New York -- The cable industry continues to make small strides in its diversity efforts, but industry complacency and challenges from competing technologies could very easily derail its progress, according to executives speaking at the opening panel of the National Association for Multi-Ethnicity in Communications’ 19th annual conference here.
Despite the increasing propensity of people of color to spend millions of dollars on cable programming and services such as HD and broadband, NAMIC president Manish Jha said the industry’s executive ranks are still woefully lacking minority faces.
And while the industry has made some strides on the programming end with the creation of more ethnically targeted services, NAMIC conference co-chair Douglas Holloway said minorities are still poorly represented among network and cable MSO owners, which control the distribution of such programming to consumers.
Holloway added that the industry has been somewhat successful in attracting people of color, but it has failed to keep them within the industry by providing opportunities for them to move into executive offices.
Once qualified minorities are in the industry, conference co-chair Bill Bresnan said, providing mentoring opportunities is critical to retention and upward mobility within the industry. “Getting people in and then letting them go without mentoring them is not the way to go,” he added.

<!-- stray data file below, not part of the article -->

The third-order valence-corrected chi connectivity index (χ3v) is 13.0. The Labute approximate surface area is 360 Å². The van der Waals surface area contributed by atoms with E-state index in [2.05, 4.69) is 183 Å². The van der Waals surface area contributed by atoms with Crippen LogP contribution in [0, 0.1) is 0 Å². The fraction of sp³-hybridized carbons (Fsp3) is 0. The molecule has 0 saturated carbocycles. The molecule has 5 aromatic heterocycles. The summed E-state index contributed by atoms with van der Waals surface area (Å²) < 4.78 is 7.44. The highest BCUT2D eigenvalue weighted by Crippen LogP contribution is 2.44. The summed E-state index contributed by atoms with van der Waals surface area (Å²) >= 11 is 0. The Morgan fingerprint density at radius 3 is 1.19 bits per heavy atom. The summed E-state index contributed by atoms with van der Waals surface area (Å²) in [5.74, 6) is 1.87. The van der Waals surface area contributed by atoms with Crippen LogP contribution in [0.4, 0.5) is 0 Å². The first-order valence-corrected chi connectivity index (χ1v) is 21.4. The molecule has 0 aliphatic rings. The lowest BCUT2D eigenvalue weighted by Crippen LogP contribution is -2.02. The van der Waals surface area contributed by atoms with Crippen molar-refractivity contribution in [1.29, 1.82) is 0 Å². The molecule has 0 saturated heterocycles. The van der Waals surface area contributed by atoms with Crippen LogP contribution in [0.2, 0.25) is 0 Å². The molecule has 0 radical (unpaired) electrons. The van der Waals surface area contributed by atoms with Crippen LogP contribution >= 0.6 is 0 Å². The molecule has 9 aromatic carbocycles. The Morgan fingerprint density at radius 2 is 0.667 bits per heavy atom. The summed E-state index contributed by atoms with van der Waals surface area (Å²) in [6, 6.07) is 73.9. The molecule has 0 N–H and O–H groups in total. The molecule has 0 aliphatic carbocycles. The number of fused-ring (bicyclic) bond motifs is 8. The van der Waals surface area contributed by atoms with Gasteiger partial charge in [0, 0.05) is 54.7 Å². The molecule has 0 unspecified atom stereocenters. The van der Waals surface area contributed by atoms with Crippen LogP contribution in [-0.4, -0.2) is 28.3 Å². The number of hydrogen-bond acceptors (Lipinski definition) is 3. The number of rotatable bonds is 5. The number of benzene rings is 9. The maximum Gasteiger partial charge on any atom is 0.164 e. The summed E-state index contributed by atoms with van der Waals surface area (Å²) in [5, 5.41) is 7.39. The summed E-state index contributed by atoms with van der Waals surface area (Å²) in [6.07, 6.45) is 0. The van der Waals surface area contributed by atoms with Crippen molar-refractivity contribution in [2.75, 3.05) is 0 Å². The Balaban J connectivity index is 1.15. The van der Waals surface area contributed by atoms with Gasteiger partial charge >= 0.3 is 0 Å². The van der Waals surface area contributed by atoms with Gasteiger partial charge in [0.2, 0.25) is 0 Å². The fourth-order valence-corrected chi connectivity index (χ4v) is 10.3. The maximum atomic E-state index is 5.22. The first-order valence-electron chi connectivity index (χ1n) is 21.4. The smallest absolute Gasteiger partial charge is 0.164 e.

Bresnan pointed to the positive work of such organizations such as NAMIC and the Emma L. Bowen Foundation for Minority Interests in Media in fostering diversity within the industry, but he said the effort has to also come from the executives at top cable companies.
“We get all fired up and then go back to our workplaces and other priorities get in the way,” he added. “There has to be a way to keep this week top-of-mind to the point where it doesn’t get displaced.”
The industry’s diversity efforts also face challenges from outside of the industry. National Cable & Telecommunications Association president Kyle McSlarrow said several public-policy issues -- including broadcast-network multicasting and telephone-company pleas to forgo local franchising deals in launching video services -- could hurt the progress cable has made in diversifying its programming services to consumers.
“If we don’t prevail on these issues, we could see some of our most diverse programming shunted aside by government fiat,” he said. “Some of our nation’s most diverse communities may not benefit from increasing competition in the marketplace. In short, some of the diversity evolution may notbe televised if others have their way.”